Written by Jack Meltzer
This effort will help educate the Eastern campus community about problem gambling warning signs; tell where to call for help; and raise awareness of the consequences of problem gambling and the resources available for individuals whose gambling is disrupting their lives. It seeks to provide recovering problem gamblers in the local community with an opportunity to educate the public and policymakers about the social and financial effectiveness of services available for problem gambling.
"Problem gambling is a public health issue affecting millions of Americans of all ages, races and ethnic backgrounds in all communities at a significant and economic cost," said Núñez. "However, problem gambling is treatable and treatment is effective in minimizing the harm to both individuals and society as a whole," "In order to make a positive impact in the community, we need to be sure that the individuals and families that are in need of our services are available to access them."
Thomas Broffman, assistant professor of sociology, and a team of five of his junior Bachelor of Social Work students are leading the university's problem gambling campaign, which extends into April. Broffman said that college students are at high risk for problem gambling because of the proximity to the casinos, the prevalence of online gambling and their age range, which is prone to high-risk behavior. He also noted that, "Gambling is the third highest source of tax revenue for the state of Connecticut."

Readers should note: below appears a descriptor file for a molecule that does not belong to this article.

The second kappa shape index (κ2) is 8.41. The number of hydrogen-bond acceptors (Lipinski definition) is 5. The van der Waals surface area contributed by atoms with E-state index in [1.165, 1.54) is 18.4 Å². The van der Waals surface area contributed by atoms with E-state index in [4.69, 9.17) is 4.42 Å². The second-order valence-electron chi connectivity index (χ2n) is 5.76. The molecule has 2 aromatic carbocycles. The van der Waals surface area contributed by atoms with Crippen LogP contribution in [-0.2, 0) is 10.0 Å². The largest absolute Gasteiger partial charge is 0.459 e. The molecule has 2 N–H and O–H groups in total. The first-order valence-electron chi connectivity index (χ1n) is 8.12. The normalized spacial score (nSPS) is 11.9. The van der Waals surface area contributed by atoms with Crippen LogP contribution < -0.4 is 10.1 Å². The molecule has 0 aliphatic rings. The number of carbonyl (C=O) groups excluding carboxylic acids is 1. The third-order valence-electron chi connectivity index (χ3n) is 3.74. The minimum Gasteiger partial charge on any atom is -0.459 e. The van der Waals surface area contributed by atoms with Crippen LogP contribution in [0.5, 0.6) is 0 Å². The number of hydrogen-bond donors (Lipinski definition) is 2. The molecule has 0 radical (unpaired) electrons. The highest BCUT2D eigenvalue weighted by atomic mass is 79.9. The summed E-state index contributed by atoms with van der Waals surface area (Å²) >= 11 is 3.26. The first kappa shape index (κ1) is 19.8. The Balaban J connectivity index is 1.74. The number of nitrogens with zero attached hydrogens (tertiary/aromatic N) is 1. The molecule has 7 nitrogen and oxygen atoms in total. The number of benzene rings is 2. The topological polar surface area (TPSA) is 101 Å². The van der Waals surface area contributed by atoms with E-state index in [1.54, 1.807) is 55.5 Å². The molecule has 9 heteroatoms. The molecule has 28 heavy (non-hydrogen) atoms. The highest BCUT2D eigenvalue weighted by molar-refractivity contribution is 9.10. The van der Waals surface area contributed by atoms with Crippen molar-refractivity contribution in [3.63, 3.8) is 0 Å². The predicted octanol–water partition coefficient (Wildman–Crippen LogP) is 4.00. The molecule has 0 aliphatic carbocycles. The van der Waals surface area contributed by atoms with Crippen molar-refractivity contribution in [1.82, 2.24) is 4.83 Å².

Eastern is encouraging all members of the campus community to spread the message that there is help for problem gamblers through treatment, and to support those who are in treatment.
Two special events occurring as part of the campaign include a Recovery Panel on March 10 from 7-9 p.m. in Room 219 of the Student Center, and a Hot Dog Event on April 13 from noon to 2 p.m. in front of Webb Hall. Literature on problem gambling will be available.
National Problem Gambling Awareness Week at Eastern is a collaborative effort sponsored by the National Council on Problem Gambling, the Association of Problem Gambling Service Administrators, the Connecticut Council on Problem Gambling, Eastern's Department of Sociology, Anthropology and Social Work and Office of Wellness Promotion.